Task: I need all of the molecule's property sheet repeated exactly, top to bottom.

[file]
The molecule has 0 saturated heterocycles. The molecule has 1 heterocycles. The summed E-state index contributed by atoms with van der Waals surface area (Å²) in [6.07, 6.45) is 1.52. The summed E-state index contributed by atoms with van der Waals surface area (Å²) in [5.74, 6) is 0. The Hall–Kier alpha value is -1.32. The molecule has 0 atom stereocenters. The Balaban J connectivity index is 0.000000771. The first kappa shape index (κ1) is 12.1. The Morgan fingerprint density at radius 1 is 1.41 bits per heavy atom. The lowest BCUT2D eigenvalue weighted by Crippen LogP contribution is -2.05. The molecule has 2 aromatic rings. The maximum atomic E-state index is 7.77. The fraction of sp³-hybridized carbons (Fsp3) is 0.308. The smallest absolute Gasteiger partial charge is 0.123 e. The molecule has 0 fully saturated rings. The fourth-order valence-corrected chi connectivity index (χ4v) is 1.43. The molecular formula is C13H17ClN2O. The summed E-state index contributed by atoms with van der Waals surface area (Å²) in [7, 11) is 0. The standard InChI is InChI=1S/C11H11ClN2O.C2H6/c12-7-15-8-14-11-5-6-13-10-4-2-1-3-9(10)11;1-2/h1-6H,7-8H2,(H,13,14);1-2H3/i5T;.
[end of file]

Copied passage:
The molecule has 0 saturated heterocycles. The molecule has 1 heterocycles. The summed E-state index contributed by atoms with van der Waals surface area (Å²) in [6.07, 6.45) is 1.52. The summed E-state index contributed by atoms with van der Waals surface area (Å²) in [5.74, 6) is 0. The Hall–Kier alpha value is -1.32. The molecule has 0 atom stereocenters. The Balaban J connectivity index is 0.000000771. The first kappa shape index (κ1) is 12.1. The Morgan fingerprint density at radius 1 is 1.41 bits per heavy atom. The lowest BCUT2D eigenvalue weighted by Crippen LogP contribution is -2.05. The molecule has 2 aromatic rings. The maximum atomic E-state index is 7.77. The fraction of sp³-hybridized carbons (Fsp3) is 0.308. The smallest absolute Gasteiger partial charge is 0.123 e. The molecule has 0 fully saturated rings. The fourth-order valence-corrected chi connectivity index (χ4v) is 1.43. The molecular formula is C13H17ClN2O. The summed E-state index contributed by atoms with van der Waals surface area (Å²) in [7, 11) is 0. The standard InChI is InChI=1S/C11H11ClN2O.C2H6/c12-7-15-8-14-11-5-6-13-10-4-2-1-3-9(10)11;1-2/h1-6H,7-8H2,(H,13,14);1-2H3/i5T;.